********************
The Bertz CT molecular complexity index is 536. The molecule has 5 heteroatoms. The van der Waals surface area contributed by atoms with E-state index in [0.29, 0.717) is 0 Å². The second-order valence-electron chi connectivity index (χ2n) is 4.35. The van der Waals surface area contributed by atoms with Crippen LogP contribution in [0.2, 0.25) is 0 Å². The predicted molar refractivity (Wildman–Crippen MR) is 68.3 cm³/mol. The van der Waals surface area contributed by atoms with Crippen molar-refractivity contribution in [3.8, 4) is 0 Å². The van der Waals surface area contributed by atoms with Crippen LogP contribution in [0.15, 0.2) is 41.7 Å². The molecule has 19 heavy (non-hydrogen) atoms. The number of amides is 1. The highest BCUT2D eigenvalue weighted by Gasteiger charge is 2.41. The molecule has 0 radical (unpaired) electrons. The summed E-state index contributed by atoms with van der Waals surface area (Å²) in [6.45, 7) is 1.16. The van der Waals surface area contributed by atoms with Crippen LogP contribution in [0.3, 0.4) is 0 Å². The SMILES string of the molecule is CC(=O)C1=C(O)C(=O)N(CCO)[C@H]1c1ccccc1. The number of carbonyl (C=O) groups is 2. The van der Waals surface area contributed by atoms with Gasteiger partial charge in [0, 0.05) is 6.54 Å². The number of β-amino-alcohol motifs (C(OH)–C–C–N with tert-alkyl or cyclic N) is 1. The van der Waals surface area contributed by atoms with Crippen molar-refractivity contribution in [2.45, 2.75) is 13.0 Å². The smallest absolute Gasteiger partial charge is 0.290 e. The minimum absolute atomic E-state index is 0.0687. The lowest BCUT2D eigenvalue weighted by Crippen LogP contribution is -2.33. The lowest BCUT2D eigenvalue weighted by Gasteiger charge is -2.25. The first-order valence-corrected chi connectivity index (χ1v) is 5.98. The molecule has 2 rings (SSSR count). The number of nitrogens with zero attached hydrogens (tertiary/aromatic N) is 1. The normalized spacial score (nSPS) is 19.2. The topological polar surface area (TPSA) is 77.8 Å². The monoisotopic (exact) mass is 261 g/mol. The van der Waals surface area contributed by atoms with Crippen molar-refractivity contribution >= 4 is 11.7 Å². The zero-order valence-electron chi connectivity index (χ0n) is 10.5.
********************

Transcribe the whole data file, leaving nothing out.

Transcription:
The Bertz CT molecular complexity index is 536. The molecule has 5 heteroatoms. The van der Waals surface area contributed by atoms with E-state index in [0.29, 0.717) is 0 Å². The second-order valence-electron chi connectivity index (χ2n) is 4.35. The van der Waals surface area contributed by atoms with Crippen LogP contribution in [0.2, 0.25) is 0 Å². The predicted molar refractivity (Wildman–Crippen MR) is 68.3 cm³/mol. The van der Waals surface area contributed by atoms with Crippen molar-refractivity contribution in [3.8, 4) is 0 Å². The van der Waals surface area contributed by atoms with Crippen LogP contribution in [0.15, 0.2) is 41.7 Å². The molecule has 19 heavy (non-hydrogen) atoms. The number of amides is 1. The highest BCUT2D eigenvalue weighted by Gasteiger charge is 2.41. The molecule has 0 radical (unpaired) electrons. The summed E-state index contributed by atoms with van der Waals surface area (Å²) in [6.45, 7) is 1.16. The van der Waals surface area contributed by atoms with Crippen LogP contribution in [0.3, 0.4) is 0 Å². The SMILES string of the molecule is CC(=O)C1=C(O)C(=O)N(CCO)[C@H]1c1ccccc1. The number of carbonyl (C=O) groups is 2. The van der Waals surface area contributed by atoms with Gasteiger partial charge in [0, 0.05) is 6.54 Å². The number of β-amino-alcohol motifs (C(OH)–C–C–N with tert-alkyl or cyclic N) is 1. The van der Waals surface area contributed by atoms with Crippen molar-refractivity contribution in [2.45, 2.75) is 13.0 Å². The smallest absolute Gasteiger partial charge is 0.290 e. The minimum absolute atomic E-state index is 0.0687. The lowest BCUT2D eigenvalue weighted by Crippen LogP contribution is -2.33. The lowest BCUT2D eigenvalue weighted by Gasteiger charge is -2.25. The first-order valence-corrected chi connectivity index (χ1v) is 5.98. The molecule has 2 rings (SSSR count). The number of nitrogens with zero attached hydrogens (tertiary/aromatic N) is 1. The normalized spacial score (nSPS) is 19.2. The topological polar surface area (TPSA) is 77.8 Å². The monoisotopic (exact) mass is 261 g/mol. The van der Waals surface area contributed by atoms with Crippen molar-refractivity contribution >= 4 is 11.7 Å². The zero-order valence-electron chi connectivity index (χ0n) is 10.5.